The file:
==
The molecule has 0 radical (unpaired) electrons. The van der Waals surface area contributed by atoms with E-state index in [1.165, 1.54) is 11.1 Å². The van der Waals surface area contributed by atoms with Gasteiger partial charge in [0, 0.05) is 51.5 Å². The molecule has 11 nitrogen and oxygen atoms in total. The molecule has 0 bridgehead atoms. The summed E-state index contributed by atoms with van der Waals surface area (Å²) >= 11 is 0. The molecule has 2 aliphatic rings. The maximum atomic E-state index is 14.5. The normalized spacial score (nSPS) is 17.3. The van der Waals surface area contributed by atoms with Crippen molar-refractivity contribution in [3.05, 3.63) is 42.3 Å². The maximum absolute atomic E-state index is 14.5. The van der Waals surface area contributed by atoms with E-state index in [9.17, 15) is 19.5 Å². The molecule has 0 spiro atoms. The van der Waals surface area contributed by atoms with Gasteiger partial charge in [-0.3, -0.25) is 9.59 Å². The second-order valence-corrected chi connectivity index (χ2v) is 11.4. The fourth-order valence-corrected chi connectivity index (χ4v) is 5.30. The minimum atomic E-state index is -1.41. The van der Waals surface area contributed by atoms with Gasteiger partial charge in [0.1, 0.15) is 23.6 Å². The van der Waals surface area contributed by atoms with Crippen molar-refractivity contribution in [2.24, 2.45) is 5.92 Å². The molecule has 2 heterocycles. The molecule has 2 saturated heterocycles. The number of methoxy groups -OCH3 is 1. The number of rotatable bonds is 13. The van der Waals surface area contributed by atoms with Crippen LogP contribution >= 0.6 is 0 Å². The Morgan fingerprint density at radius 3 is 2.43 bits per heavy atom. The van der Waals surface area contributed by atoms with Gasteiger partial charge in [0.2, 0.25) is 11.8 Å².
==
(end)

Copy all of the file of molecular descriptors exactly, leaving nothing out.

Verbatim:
The molecule has 0 radical (unpaired) electrons. The van der Waals surface area contributed by atoms with E-state index in [1.165, 1.54) is 11.1 Å². The van der Waals surface area contributed by atoms with Gasteiger partial charge in [0, 0.05) is 51.5 Å². The molecule has 11 nitrogen and oxygen atoms in total. The molecule has 0 bridgehead atoms. The summed E-state index contributed by atoms with van der Waals surface area (Å²) >= 11 is 0. The molecule has 2 aliphatic rings. The maximum atomic E-state index is 14.5. The normalized spacial score (nSPS) is 17.3. The van der Waals surface area contributed by atoms with Crippen molar-refractivity contribution in [3.05, 3.63) is 42.3 Å². The maximum absolute atomic E-state index is 14.5. The van der Waals surface area contributed by atoms with E-state index in [9.17, 15) is 19.5 Å². The molecule has 0 spiro atoms. The van der Waals surface area contributed by atoms with Gasteiger partial charge in [-0.3, -0.25) is 9.59 Å². The second-order valence-corrected chi connectivity index (χ2v) is 11.4. The fourth-order valence-corrected chi connectivity index (χ4v) is 5.30. The minimum atomic E-state index is -1.41. The van der Waals surface area contributed by atoms with Gasteiger partial charge in [0.1, 0.15) is 23.6 Å². The van der Waals surface area contributed by atoms with Crippen molar-refractivity contribution in [2.24, 2.45) is 5.92 Å². The molecule has 2 heterocycles. The molecule has 2 saturated heterocycles. The number of methoxy groups -OCH3 is 1. The number of rotatable bonds is 13. The van der Waals surface area contributed by atoms with Crippen LogP contribution >= 0.6 is 0 Å². The Morgan fingerprint density at radius 3 is 2.43 bits per heavy atom. The van der Waals surface area contributed by atoms with Gasteiger partial charge in [0.2, 0.25) is 11.8 Å².